The crowds of tourists in St. Peter's Square are a target for pickpockets.

Crime in the Vatican City consists largely of purse snatching, pick-pocketing and shoplifting perpetrated by tourists upon other tourists.[1] The tourist foot-traffic in St. Peter's Square is one of the main locations for pickpockets in Vatican City.[2]

Petty crimes per capita[edit]

The Vatican's extremely small size results in a few statistical oddities. There are 18 million visitors[3] to the state each year, and the most common crime is petty theft — purse snatching, pick-pocketing and shoplifting — typically perpetrated and suffered by outsiders.

Based on a population of 455 in 1992, the 397 civil offences in that year represent a crime rate of 0.87 crimes per capita, with 608 penal offences or 1.33 per capita.[1]


Police forces[edit]

The Corpo della Gendarmeria dello Stato della Città del Vaticano (English: Corps of Gendarmerie of Vatican City State) is the gendarmerie, or police and security force, of Vatican City and the extraterritorial properties of the Holy See.[4]

The corps is responsible for security, public order, border control, traffic control, criminal investigation, and other general police duties in Vatican City including providing security for the pope outside of Vatican City. The corps has 130 personnel and is a part of the Security and Civil Defence Services Department (which also includes the Vatican Fire Brigade), an organ of the Governorate of Vatican City.[5][6]

The Pontifical Swiss Guards are in charge of protecting the Pope and the Apostolic Palace.[7][8]

Cooperation with the Italian government[edit]

In accordance with article 3 of the 1929 Lateran Treaty between the Holy See and Italy, St. Peter's Square, although part of the Vatican City State, is normally patrolled by the Italian police, up to but not including the steps leading to the basilica.[9]

Article 22 of the Lateran Treaty provides that the Italian government, when requested by the Holy See, seeks prosecution and detention of criminal suspects, at the expense of the Vatican.[9]

The Vatican has no prison system, apart from a few cells for pre-trial detention.[10] People sentenced to imprisonment by the Vatican serve time in Italian prisons, with costs covered by the Vatican.[11]

Abolition of capital punishment (1969)[edit]

In 1969, the Vatican state abolished capital punishment. It had been envisaged in legislation the Vatican adopted in 1929 based on Italian law, but the power was never exercised.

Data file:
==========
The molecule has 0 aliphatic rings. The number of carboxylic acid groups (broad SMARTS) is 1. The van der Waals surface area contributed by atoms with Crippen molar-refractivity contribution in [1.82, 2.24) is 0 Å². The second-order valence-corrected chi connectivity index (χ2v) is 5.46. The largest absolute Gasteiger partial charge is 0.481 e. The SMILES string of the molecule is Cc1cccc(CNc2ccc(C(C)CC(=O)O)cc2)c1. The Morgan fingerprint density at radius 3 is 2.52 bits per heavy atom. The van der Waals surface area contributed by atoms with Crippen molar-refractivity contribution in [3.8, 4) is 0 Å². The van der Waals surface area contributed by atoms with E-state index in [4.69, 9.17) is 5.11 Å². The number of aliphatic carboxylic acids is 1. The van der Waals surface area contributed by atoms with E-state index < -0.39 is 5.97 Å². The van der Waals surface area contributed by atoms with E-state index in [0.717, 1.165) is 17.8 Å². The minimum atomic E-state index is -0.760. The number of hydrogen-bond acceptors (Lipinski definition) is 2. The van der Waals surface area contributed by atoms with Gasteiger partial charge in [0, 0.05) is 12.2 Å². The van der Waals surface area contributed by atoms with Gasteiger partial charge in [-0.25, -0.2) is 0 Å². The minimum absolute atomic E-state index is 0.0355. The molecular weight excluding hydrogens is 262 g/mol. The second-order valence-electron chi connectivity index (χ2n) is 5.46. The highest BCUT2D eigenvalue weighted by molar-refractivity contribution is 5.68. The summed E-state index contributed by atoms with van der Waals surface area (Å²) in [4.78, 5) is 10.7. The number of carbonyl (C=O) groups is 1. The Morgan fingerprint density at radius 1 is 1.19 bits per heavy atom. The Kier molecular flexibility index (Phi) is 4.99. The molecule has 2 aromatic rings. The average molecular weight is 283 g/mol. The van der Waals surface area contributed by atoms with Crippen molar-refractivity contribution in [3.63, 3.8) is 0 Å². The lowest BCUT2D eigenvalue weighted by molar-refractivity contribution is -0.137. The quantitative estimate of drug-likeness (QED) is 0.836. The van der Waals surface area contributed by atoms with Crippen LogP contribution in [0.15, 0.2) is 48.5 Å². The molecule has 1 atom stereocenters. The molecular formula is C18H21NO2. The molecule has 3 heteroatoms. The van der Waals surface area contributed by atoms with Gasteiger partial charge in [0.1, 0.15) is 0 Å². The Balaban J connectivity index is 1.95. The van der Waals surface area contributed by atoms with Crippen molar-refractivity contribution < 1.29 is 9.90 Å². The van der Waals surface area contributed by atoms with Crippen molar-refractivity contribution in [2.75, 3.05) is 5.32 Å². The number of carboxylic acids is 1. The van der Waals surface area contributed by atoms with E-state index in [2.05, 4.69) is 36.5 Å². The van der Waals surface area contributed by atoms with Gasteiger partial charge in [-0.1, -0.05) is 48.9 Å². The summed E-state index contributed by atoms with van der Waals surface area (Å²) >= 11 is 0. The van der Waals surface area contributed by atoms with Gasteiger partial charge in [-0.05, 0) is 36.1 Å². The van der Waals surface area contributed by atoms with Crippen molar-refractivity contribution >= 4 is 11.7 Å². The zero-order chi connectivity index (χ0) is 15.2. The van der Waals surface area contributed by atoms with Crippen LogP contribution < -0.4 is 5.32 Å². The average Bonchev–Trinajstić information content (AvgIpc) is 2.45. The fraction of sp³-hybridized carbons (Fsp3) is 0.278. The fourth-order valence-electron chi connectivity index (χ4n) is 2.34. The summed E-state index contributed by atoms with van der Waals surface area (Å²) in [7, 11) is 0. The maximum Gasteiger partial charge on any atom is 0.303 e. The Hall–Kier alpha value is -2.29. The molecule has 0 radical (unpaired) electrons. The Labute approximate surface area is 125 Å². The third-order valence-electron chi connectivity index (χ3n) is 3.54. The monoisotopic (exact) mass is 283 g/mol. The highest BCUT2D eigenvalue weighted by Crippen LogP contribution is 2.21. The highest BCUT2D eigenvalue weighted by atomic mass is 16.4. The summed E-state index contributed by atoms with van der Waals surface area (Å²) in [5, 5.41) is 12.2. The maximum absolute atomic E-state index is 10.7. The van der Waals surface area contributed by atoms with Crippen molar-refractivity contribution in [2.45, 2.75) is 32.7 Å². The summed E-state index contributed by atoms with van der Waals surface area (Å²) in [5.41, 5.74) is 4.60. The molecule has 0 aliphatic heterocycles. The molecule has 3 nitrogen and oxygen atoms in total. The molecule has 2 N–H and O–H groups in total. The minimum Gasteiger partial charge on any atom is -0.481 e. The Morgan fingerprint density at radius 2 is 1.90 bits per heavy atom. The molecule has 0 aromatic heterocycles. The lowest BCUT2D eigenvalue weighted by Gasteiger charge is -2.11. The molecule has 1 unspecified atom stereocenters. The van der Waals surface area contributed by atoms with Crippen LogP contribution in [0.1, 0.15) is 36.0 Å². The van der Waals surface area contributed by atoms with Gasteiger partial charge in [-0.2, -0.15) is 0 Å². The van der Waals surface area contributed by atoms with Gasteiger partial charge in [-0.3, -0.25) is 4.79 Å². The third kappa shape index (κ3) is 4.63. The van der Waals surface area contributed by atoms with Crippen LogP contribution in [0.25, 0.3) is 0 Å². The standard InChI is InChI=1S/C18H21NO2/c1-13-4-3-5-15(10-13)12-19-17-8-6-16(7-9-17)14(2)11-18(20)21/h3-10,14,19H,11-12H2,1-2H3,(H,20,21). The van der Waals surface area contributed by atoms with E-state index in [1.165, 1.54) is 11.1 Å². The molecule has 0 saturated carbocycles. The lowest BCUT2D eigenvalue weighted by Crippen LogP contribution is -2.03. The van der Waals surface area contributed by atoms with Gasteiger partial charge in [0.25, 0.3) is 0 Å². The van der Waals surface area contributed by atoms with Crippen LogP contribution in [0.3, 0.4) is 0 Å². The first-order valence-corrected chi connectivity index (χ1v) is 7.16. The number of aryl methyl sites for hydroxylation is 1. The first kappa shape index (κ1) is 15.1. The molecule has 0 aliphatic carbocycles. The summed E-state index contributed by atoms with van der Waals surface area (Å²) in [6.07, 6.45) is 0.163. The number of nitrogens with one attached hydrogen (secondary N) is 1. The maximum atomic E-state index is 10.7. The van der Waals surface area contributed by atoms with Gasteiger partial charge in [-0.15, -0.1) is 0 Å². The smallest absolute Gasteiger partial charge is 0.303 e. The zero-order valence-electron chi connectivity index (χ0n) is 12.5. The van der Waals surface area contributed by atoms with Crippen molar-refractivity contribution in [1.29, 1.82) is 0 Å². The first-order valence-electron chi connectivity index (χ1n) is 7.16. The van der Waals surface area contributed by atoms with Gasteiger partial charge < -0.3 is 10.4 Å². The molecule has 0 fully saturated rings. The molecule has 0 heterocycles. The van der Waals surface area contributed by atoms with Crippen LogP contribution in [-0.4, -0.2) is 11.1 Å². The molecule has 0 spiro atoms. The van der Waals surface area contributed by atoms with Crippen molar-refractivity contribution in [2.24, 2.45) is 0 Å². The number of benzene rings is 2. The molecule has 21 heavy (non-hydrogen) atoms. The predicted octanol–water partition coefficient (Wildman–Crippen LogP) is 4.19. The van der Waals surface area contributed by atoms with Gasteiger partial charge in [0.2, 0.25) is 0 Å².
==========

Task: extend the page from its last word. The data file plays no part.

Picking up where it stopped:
Establishment of Head Prosecutor (2020)[edit]

On March 16, 2020, Pope Francis made public legislation which requires a head for the Office of the Promoter of Justice (prosecutor's office), and sets out a standardized procedure for possible disciplinary action against certified advocates.[12]

Notable incidents[edit]

Assassination attempt[edit]

A few major criminal events have occurred in recent decades within Vatican territory. On May 13, 1981, Pope John Paul II suffered an assassination attempt by Mehmet Ali Ağca. This episode led to a much stronger emphasis on the Swiss Guard's functional, non-ceremonial roles. This has included enhanced training in unarmed combat and small arms. The small arms are the same as those used in the Swiss army.

Swiss Guard killing[edit]

On May 4, 1998, the Swiss Guard experienced one of its greatest scandals for over 100 years when the commander of the Guard, Alois Estermann, was murdered in unclear circumstances in Vatican City. According to the official Vatican version, Estermann and his wife, Gladys Meza Romero, were killed by the young Swiss Guard Cédric Tornay, who later committed suicide. Estermann had been named commander of the Swiss Guard the same day.

Vatican Bank scandal[edit]

The Vatican Bank was Banco Ambrosiano's main shareholder. Archbishop Paul Marcinkus, head of the Institute for Religious Works from 1971 to 1989, was indicted[citation needed] in Italy in 1981 as an accessory in the $3.5 billion collapse of Banco Ambrosiano, one of the major post-war financial scandals. Banco Ambrosiano was accused of laundering drug money for the Sicilian Mafia.

Theft of secret documents[edit]

The Vatican leaks scandal[13][14][15] is a scandal involving leaked Vatican documents, allegedly exposing corruption.